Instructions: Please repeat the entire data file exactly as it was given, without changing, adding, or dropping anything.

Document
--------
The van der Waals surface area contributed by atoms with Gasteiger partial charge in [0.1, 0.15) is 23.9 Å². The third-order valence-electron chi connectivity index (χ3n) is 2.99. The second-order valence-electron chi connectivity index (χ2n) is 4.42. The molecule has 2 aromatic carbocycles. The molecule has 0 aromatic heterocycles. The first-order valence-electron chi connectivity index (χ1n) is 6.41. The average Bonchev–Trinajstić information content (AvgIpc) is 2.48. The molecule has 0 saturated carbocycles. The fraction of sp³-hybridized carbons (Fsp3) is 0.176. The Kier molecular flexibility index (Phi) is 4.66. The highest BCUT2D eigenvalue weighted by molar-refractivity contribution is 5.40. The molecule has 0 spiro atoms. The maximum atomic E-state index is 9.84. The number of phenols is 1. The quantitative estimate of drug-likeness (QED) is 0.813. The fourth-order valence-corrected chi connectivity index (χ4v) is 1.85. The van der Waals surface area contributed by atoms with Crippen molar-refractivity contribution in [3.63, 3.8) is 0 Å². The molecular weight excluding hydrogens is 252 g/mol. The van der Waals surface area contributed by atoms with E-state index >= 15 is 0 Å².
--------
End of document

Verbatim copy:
The van der Waals surface area contributed by atoms with Gasteiger partial charge in [0.1, 0.15) is 23.9 Å². The third-order valence-electron chi connectivity index (χ3n) is 2.99. The second-order valence-electron chi connectivity index (χ2n) is 4.42. The molecule has 2 aromatic carbocycles. The molecule has 0 aromatic heterocycles. The first-order valence-electron chi connectivity index (χ1n) is 6.41. The average Bonchev–Trinajstić information content (AvgIpc) is 2.48. The molecule has 0 saturated carbocycles. The fraction of sp³-hybridized carbons (Fsp3) is 0.176. The Kier molecular flexibility index (Phi) is 4.66. The highest BCUT2D eigenvalue weighted by molar-refractivity contribution is 5.40. The molecule has 0 spiro atoms. The maximum atomic E-state index is 9.84. The number of phenols is 1. The quantitative estimate of drug-likeness (QED) is 0.813. The fourth-order valence-corrected chi connectivity index (χ4v) is 1.85. The van der Waals surface area contributed by atoms with Crippen molar-refractivity contribution in [3.63, 3.8) is 0 Å². The molecular weight excluding hydrogens is 252 g/mol. The van der Waals surface area contributed by atoms with E-state index >= 15 is 0 Å².